Manchester Wheelers' Club

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Manchester Wheelers' Club is a cycling club in Manchester, in north-west England.

Formation and early history[edit]

The club was formed on 7 July 1883, as Manchester Athletic Bicycle Club, the name being changed to Manchester Wheelers' Club in 1890.The Manchester Wheelers are the most successful cycling club in Britain having produced countless international riders and several World Champions. Many consider the golden era of the club to be in the early 1980s when the level of success achieved was renowned throughout cycling.

Club colours and emblem[edit]

Manchester Wheelers' Club logo.jpg Mwc jersey.jpg
Club racing jerseys are royal blue, red and white, with the words 'Manchester Wheelers'.

Notable riders[edit]

Reg Harris

Reg Harris was born in Bury on 1 March 1920. He joined Manchester Wheelers as a teenager in 1939. He won five world sprint championships, one as an amateur and four as a professional, and broke world records. He became critical of British sprint cycling and made a comeback 30 years after his first national amateur championship. He won the professional title at Leicester in 1974 at the age of 54.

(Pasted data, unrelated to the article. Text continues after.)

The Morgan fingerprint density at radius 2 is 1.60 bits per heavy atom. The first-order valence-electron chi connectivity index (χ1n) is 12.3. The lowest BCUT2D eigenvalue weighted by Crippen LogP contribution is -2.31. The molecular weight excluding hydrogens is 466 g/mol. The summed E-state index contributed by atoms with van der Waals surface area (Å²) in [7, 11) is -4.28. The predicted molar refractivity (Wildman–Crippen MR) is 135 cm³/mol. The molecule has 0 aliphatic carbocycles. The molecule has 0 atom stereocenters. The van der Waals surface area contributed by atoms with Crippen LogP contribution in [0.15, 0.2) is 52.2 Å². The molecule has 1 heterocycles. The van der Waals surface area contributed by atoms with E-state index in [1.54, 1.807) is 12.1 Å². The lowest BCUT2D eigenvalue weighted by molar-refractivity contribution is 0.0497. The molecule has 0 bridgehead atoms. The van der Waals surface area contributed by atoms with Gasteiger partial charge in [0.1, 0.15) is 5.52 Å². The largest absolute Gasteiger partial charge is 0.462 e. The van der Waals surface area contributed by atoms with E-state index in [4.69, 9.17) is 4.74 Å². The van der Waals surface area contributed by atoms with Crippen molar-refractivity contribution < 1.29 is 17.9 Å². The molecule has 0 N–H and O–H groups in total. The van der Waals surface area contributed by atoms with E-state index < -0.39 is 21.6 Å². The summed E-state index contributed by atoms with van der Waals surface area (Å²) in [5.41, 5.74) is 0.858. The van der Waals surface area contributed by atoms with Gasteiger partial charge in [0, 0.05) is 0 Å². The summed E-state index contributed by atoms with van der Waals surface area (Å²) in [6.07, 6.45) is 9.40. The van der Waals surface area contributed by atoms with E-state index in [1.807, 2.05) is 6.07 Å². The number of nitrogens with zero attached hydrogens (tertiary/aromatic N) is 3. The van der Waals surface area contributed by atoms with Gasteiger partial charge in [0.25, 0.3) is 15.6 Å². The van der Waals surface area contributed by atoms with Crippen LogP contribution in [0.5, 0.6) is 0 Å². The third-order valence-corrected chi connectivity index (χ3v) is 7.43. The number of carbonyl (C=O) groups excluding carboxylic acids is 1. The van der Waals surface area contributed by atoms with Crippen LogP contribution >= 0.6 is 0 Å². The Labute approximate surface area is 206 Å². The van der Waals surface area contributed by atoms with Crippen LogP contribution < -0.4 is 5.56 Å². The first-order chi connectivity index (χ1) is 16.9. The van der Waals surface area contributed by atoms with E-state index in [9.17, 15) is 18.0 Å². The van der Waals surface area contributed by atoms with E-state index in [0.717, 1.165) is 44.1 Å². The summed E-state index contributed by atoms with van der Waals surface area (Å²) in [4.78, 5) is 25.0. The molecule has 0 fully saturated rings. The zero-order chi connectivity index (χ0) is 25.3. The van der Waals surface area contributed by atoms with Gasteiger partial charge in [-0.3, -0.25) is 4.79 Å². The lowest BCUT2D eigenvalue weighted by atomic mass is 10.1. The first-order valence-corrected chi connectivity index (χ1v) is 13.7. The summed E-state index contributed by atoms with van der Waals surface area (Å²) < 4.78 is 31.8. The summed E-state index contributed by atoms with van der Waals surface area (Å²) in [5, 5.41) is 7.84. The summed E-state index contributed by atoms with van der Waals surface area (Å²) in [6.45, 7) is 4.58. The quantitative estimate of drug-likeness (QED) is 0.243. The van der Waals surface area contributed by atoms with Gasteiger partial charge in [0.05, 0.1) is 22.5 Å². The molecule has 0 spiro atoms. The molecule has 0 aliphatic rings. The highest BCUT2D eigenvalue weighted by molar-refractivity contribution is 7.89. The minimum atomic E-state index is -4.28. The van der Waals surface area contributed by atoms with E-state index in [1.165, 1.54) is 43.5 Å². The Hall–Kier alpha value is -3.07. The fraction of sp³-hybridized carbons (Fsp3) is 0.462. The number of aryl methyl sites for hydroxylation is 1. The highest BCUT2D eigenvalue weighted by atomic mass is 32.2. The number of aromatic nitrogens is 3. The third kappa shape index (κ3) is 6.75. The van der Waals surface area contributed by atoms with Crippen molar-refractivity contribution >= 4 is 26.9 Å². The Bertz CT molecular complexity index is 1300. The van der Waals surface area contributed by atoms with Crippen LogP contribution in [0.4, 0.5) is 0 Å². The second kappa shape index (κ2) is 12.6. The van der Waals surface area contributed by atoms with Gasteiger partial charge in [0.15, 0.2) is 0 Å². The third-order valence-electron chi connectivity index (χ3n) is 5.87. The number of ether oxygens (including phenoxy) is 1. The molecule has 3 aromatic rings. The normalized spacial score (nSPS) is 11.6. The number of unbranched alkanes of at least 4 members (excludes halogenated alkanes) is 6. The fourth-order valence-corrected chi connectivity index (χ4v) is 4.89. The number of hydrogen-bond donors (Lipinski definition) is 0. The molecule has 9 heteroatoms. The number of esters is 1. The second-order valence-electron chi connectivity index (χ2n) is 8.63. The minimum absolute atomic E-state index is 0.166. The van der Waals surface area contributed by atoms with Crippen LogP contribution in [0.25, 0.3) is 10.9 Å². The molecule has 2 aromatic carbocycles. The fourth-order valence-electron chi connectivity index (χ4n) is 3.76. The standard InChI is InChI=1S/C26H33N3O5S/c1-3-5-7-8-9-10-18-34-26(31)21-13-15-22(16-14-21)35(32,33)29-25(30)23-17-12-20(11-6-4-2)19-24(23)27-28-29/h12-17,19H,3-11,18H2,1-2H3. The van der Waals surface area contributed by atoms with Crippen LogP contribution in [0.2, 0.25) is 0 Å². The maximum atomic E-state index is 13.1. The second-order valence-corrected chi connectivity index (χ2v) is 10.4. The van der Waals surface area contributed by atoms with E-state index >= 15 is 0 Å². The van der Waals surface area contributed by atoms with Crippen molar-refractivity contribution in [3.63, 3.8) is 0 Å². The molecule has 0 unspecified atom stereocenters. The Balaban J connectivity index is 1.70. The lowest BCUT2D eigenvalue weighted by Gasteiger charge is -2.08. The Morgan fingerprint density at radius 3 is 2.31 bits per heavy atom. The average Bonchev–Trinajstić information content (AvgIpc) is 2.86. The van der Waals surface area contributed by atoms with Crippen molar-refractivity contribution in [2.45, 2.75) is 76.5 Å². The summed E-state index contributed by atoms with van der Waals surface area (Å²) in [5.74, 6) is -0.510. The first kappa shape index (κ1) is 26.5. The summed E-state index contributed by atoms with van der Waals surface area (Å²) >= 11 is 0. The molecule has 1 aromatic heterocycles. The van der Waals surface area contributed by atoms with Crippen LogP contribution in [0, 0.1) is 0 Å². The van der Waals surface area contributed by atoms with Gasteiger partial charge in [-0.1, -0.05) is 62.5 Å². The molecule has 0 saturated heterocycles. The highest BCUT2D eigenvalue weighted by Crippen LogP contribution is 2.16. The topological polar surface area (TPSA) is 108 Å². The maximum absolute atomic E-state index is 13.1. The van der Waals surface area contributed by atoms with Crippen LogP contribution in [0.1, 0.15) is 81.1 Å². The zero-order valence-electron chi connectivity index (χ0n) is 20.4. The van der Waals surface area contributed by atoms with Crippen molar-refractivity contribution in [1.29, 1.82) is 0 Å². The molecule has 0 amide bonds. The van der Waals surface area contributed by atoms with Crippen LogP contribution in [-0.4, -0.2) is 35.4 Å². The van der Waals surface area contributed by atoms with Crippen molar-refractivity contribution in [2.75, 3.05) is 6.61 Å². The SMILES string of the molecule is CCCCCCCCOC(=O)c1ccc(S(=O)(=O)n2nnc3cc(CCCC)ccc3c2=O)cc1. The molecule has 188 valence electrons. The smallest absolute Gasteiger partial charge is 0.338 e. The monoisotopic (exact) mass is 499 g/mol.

Chris Boardman

Chris Boardman was born in Hoylake on 26 August 1968. He joined Manchester Wheelers as a teenager and dominated the domestic time trial scene with over thirty national titles including National 10, 25, 50, and British National Hill Climb Championships. He went on to break the Hour Record, win an Olympic Gold and have the yellow jersey in the Tour de France.

Other notable riders

Tom Barlow[edit]

Tom Barlow — President of Manchester Wheelers' Club[1] was commemorated in the Golden Book of Cycling in the 1950s. A copy of his citation is held at the National Cycle Library in Llandrindod Wells.

Muratti Cup[edit]

The Muratti Race, "The race of the Champions", began in 1899 when the vice-president of Manchester Wheelers, D. B. Muratti, on behalf of Messrs. B. Muratti, Sons & Co., cigarette makers, presented a cup valued at 100 guineas. The Muratti Gold Cup is presented annually to the winner of the 10-miles event and has been presented several times at the UCI World Masters track championships. The trophy was won in 2006 by Sergio Gili of Argentina.

Race Meets[edit]

The Manchester Wheelers' Race Meets were held until the Fallowfield track closed in 1975. They were world famous, attracting Olympic, World and National Champions from around the world including Tom Simpson, Cyril Peacock, Patrick Sercu, Sid Patterson, Arie van Vliet, Mario Ghella, Russell Mockridge and Jef Scherens.

References[edit]

  1. ^ National Cycle Library — National Cycle Archive

External links[edit]